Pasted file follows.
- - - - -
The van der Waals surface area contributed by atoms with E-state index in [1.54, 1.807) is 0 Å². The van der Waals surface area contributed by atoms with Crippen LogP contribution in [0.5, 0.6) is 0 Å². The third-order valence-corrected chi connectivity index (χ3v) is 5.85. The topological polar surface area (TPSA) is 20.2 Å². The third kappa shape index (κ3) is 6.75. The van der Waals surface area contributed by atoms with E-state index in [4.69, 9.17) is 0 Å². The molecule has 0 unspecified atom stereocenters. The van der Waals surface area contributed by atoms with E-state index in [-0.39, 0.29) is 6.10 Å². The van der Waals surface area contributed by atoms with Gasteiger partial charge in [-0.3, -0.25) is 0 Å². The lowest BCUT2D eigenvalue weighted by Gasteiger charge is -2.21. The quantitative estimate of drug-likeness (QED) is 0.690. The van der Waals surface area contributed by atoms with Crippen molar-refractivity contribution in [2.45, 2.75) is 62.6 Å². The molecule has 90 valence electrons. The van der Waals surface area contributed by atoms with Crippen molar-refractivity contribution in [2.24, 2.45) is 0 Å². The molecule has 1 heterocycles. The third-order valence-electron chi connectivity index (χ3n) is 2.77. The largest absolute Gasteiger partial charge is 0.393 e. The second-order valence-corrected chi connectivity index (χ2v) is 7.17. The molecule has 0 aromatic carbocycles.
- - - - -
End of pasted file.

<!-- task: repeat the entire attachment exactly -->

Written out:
The van der Waals surface area contributed by atoms with E-state index in [1.54, 1.807) is 0 Å². The van der Waals surface area contributed by atoms with Crippen LogP contribution in [0.5, 0.6) is 0 Å². The third-order valence-corrected chi connectivity index (χ3v) is 5.85. The topological polar surface area (TPSA) is 20.2 Å². The third kappa shape index (κ3) is 6.75. The van der Waals surface area contributed by atoms with E-state index in [4.69, 9.17) is 0 Å². The molecule has 0 unspecified atom stereocenters. The van der Waals surface area contributed by atoms with E-state index in [-0.39, 0.29) is 6.10 Å². The van der Waals surface area contributed by atoms with Gasteiger partial charge in [-0.3, -0.25) is 0 Å². The lowest BCUT2D eigenvalue weighted by Gasteiger charge is -2.21. The quantitative estimate of drug-likeness (QED) is 0.690. The van der Waals surface area contributed by atoms with Crippen molar-refractivity contribution in [2.45, 2.75) is 62.6 Å². The molecule has 90 valence electrons. The van der Waals surface area contributed by atoms with Crippen molar-refractivity contribution in [2.24, 2.45) is 0 Å². The molecule has 1 heterocycles. The third-order valence-electron chi connectivity index (χ3n) is 2.77. The largest absolute Gasteiger partial charge is 0.393 e. The second-order valence-corrected chi connectivity index (χ2v) is 7.17. The molecule has 0 aromatic carbocycles.